Abel  85.5 E 34.5 S  50  Abel (Franz 225)  
Amundsen  93.0 E 84.0 S  55  Amundsen (Wilkins and Moore)  
Aston  87.5 W 33.0 N  25  Ulugh Beigh E (IAU 1897a) = (Franz 795)  
Baade  82.5 W 45.0 S  26  Inghirami D (IAU 2251) = Hall (Franz 901) 

Balboa  83.5 W 19.0 N  40  –  
Balmer  70.0 E 20.0 S  75  –  
Banachiewicz  80.5 E 5.5 N  63  –  
Barnard  86.5 E 29.5 S  60  –  
Belkovich  87.0 E 61.5 N  105  –  
Bohr  86.5 W 12.5 N  50  –  
Boltzmann  96.0 W 75.5 S  40  –  
Boole  85.0 W 64.0 N  37  –  
Boss  89.5 E 46.0 N  27  –  
Brianchon  85.0 W 74.5 N  72  Carpenter C (IAU 1695) = Anaximander d (Franz 547)  
Bunsen  85.5 W 41.0 N  44  –  
Byrd  10.0 E 85.0 N  52  Gioja A (IAU 1018a)  
Cannon  81.5 E 20.0 N  31  Alhazen F (IAU 25)  
Cremona  86.0 W 67.5 N  55  –  
Dalton  84.5 W 17.0 N  35  –  
Desargues  73.5 W 70.5 N  55  Anaximander C (IAU 1693) (misprinted? as Anaximander) = Anaximander p (Franz 555)  
De Sitter  38.0 E 79.5 N  37  Euctemon J (IAU 999c)  
Drygalski  82.0 W 79.5 S  97  Casatus G (IAU 3294a) = Drygalski (Fauth) = Cabeus (Franz 839)= Casatus (Schr.)  
Dubiago  70.0 E 4.5 N  21  Neper A (IAU 7)  
Eddington  72.0 W 22.0 N  77  Otto Struve A (IAU 1902)  
Einstein  88.5 W 16.5 N  100  –  
Fermi  89 .5 W 7.5 N  48  –  
Gibbs  84.5 E 18.5 S  40  Hecataeus D (IAU 4752)  
Gilbert  76.5 E 3.5 S  63  –  
Gill  77.0 E 63.5 S  35  –  
Goddard  89.0 E 15.0 N  43  Mare Marginis k (Franz 1274)  
Hale  90.0 E 74.5 S  48  –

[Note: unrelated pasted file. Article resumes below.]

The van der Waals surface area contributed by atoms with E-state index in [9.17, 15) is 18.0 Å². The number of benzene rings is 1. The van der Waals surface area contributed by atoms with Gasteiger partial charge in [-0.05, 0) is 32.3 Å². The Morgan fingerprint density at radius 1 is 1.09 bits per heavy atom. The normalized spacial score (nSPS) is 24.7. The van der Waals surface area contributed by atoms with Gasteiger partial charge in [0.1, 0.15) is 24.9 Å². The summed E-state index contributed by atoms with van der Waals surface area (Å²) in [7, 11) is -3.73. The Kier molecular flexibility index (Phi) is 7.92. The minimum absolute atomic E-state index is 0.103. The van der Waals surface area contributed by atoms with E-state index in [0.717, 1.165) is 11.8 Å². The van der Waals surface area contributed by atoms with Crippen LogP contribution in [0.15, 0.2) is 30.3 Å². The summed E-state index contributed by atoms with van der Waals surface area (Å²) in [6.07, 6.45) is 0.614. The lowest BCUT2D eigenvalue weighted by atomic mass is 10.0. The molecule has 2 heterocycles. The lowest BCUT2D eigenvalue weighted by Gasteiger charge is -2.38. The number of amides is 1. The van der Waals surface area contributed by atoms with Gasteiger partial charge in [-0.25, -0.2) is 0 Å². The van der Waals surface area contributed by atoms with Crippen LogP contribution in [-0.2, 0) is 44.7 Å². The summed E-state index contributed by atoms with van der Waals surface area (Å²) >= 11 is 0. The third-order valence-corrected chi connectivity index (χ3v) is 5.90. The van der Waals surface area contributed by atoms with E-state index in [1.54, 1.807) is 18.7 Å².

Hamilton  84.0 E 42.5 S  32  Marinus K (IAU 4559a) = Kelvin (Franz 212) 

Hartwig  80.5 W 6.5 S  50  Possibly Riccioli E (IAU 1964)  
Hayn  84.0 E 64.5 N  46  Strabo G (IAU 424e)  
Hedin  76.5 W 3.0 N  74  Sven Hedin (Fauth)  
Hermite  80.0 W 86.0 N  65  –  
Hubble  86.5 E 22.0 N  42  Plutarch A (IAU 26a) = Plutarch (Franz 481 

Jansky  90.0 E 8.5 N  35  –  
Jeans  94.0 E 57.0 S  So  Mare Australe q (Franz 1357)  
Kapteyn  70.5 E 10.5 S  29  Lapeyrouse B (lAU 4769)  
Krasnov  80.0 W 30.0 S  23  Lagrange F (IAU 2228)=(Franz 837)  
Lamarck  70.0 W 22.5 S  55  Southern part of Darwin (lAU 2081)  
Lamé  64.5 E 14.5 S  46  Vendelinus C (IAU 4699)  
Langley  86.5 W 51.0 N  37  Regnault (Schm.)  
Liapunov  90.0E 26.5 N  36  Timoleon (Schm.)  
Lyot  84.0 E 50.5 S  63  Brisbane G (IAU 4540b)  
Markov  62.5 W 53.5 N  24  Oenopides A (IAU 1713)  
Moseley  91.0 W 21.0 N  45  –  
Nansen  88.0 E 80.5 N  60  Contains Franz’s points 468 and 469  
Pascal  68.5 W 74.5 N  63  Carpenter D (IAU 1361 and 1694) = Anaximander c (Franz 546) 

Peary  20.0 E 87.5 N  50  Gioja B (IAU 1018b)  
Planck  87.0 W  8.0 N  45  – 
Poncelet  54.0 W 75.5 N  40  Anaximenes F (IAU 1359a) = (Franz 562)  
Rayleigh  89.5 E 29.0 N  52  –  
Riemann  87.5 E 39.5 N  60  –